US Racing (www.usracing.com), an international online horse racing service, reports a non-insignificant trend in cryptocurrency being used to place wagers on the Kentucky Derby to be held at Churchill Downs on Saturday, May 5.
On Saturday, millions of people around the world will be tuning in to watch the 144th Kentucky Derby. While some will make the journey to Louisville, Kentucky to place their wagers at the betting window in person, others will use their local OTBs. Even more people will be placing their Kentucky Derby wagers online at ADWs in the United States and international racebooks.
Over $100 million dollars was wagered on last year’s Kentucky Derby race (setting a new record) and many expect to see the overall volume increase in 2018.
Blockchain and Crypto for Horse Racing?
What was a nascent niche a few years ago has grown; increased acceptance by private gaming groups of bitcoin and litecoin from their customers has grown in tandem with the explosion of new accounts at exchanges like Coinbase, according to research by US Racing.
“Right now, while punters are limited to a handful of private international gaming companies that will accept deposits with cryptocurrency, players with crypto wallets can use bitcoin, bitcoin cash or litecoin to make a deposit and bet on the Kentucky Derby,” said Tim Maxwell, operations director of US Racing.
“However, both the legality and associated risk management of accepting cryptocurrency needs further clarification before we see widespread adoption in the gaming and racing industry as a whole. The violent swings in bitcoin prices can add another layer of risk management that some public companies believe do not justify the added convenience for providing this deposit method to [their] customers,” said Maxwell.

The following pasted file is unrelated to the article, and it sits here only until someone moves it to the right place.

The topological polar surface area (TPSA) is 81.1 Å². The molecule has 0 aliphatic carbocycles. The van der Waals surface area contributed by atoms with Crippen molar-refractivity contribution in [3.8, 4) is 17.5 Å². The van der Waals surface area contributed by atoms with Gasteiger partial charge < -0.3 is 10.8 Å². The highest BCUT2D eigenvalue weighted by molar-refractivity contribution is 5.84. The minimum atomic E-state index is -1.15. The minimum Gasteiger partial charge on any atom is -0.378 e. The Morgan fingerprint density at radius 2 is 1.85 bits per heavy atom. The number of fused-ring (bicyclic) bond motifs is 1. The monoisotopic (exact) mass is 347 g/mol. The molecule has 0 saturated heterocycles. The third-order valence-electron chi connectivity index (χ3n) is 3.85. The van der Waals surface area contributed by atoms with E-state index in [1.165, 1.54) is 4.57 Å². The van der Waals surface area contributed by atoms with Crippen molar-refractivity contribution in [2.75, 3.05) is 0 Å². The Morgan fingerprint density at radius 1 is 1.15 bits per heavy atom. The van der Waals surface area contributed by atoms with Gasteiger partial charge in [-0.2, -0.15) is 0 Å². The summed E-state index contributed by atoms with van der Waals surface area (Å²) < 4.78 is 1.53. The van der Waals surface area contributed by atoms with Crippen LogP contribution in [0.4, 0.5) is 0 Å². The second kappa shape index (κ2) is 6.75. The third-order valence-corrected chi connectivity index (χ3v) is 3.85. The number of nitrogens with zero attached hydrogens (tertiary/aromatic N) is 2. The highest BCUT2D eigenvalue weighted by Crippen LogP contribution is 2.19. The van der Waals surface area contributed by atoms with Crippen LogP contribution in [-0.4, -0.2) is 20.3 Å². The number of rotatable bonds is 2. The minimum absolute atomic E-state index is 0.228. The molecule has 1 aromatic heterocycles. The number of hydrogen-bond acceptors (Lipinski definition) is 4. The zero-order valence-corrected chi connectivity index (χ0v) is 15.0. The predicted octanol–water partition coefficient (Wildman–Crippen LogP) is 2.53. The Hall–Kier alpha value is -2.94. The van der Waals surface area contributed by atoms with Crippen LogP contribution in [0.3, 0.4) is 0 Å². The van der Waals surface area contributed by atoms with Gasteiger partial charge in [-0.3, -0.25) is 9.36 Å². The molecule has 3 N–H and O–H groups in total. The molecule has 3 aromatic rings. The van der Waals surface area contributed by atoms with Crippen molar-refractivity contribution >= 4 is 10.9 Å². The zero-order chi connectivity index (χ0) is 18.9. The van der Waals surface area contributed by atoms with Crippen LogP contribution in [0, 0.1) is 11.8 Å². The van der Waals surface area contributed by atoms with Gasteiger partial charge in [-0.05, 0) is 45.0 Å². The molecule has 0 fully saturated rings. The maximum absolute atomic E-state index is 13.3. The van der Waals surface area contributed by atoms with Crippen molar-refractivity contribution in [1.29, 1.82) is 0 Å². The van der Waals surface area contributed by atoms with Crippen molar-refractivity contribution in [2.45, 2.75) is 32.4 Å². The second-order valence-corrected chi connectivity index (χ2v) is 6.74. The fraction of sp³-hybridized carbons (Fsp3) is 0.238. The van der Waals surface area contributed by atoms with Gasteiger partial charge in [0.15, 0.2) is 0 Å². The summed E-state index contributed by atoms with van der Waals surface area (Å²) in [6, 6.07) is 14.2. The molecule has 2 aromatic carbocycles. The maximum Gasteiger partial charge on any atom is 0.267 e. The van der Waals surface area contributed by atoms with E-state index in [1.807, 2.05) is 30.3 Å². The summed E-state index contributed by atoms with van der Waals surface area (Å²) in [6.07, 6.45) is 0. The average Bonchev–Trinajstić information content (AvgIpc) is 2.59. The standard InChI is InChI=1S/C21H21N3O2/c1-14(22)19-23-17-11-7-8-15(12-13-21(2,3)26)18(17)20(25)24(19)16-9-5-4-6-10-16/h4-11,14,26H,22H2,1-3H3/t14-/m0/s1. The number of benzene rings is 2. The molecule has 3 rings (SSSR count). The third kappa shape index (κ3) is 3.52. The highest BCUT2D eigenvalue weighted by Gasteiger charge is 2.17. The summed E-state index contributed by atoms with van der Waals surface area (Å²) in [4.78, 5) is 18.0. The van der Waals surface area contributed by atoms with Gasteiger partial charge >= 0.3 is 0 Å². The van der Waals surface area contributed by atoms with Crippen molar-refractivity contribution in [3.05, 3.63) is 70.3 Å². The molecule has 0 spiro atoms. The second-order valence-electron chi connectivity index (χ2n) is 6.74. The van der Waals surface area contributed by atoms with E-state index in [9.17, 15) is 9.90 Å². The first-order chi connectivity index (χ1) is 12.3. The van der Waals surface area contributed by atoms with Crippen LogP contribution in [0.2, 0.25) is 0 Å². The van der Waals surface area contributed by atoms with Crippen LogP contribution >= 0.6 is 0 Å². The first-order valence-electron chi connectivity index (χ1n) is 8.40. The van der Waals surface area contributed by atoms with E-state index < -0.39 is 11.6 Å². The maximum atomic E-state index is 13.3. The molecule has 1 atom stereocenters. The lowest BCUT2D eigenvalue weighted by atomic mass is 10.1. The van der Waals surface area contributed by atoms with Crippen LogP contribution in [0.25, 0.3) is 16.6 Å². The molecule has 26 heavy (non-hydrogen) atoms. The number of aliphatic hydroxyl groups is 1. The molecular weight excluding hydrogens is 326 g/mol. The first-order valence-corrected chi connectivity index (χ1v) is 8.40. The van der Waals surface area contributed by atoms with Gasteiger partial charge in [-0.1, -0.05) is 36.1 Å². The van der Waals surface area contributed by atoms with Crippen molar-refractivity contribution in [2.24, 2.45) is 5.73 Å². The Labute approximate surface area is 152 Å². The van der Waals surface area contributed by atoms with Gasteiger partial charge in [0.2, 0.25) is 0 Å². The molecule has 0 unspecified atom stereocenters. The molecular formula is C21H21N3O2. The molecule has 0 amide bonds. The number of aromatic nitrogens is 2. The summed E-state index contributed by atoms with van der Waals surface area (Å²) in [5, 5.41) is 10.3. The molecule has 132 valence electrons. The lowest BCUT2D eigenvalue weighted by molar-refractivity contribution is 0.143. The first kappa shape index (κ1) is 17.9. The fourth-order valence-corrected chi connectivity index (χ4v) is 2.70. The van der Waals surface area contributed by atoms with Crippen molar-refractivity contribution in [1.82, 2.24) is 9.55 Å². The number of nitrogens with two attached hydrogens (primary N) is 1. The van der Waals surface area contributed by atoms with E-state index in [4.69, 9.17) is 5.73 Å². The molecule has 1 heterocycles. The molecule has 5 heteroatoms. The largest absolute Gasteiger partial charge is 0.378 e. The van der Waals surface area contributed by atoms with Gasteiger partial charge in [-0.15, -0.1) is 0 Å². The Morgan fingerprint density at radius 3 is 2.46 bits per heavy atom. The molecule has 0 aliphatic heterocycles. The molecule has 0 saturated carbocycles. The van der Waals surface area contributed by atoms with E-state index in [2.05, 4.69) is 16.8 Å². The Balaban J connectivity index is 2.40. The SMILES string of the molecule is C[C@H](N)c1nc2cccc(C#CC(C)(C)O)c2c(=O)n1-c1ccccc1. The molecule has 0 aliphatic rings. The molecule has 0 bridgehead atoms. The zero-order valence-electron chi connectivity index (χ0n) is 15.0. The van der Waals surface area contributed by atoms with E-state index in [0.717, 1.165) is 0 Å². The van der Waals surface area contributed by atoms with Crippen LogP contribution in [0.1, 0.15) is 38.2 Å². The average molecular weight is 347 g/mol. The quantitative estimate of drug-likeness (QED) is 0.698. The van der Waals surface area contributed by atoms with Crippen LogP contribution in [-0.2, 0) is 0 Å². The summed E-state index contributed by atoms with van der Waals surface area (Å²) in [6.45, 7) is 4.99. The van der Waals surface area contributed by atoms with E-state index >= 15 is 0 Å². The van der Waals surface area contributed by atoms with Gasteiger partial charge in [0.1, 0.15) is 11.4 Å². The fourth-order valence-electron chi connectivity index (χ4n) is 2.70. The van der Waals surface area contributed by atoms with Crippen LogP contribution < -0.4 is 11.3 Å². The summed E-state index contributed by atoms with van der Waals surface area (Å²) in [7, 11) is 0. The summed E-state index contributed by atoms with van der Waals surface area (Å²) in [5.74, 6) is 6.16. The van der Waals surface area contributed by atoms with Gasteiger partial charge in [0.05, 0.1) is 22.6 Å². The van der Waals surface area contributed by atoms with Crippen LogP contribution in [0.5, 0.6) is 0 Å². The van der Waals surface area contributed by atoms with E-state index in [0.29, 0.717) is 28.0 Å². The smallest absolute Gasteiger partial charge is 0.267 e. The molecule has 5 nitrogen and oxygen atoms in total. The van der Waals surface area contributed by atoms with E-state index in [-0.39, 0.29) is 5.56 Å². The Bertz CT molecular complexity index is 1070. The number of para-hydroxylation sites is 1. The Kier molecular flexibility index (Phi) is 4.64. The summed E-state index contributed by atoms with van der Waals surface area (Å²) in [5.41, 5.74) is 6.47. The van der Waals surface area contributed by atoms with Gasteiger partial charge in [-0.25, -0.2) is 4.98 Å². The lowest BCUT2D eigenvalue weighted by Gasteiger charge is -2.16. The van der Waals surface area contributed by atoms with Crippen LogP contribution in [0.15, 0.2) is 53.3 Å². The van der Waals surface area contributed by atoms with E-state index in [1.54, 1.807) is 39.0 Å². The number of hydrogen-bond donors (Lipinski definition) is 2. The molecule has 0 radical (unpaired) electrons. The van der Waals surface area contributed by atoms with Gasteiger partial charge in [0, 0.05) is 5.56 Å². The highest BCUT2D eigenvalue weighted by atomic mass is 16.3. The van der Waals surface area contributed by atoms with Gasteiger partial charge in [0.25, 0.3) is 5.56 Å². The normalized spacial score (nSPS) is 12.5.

But just as organisations like OverStock.com, Expedia, Microsoft and Bloomberg have made the decision to accept payments in cryptocurrency, so will more online and land based casinos and race books.
“We expect a handful of publicly traded UK, Maltese and Canadian gaming companies to accept bitcoin deposits on a trial basis by early to mid-2019 followed by land-based race books and casinos in late 2019 and early 2020,” Maxwell added.
“While you can’t bet on the horses with Ethereum just yet, ETH holders have the next best thing available from a new blockchain startup called Ethorse,” said Maxwell. At Ethorse, the user can back their favorite coin and win in the same way a punter backs a horse to win the Kentucky Derby.
Maxwell points out that “the concept of betting on the price of the coins themselves is not new, as there are various decentralized prediction markets online or in development like Ethorse and Augur.”
“Punters will be game for a flutter on whether BTC will beat XRP in a match up or if ETH will win by a nose. Just because it is blockchain doesn’t preclude people from making bets,” Maxwell said.
Indeed, further applications of blockchain should be considered in the horse racing industry as a whole, so that it levers technologies that can both protect the animals and their connections into the future.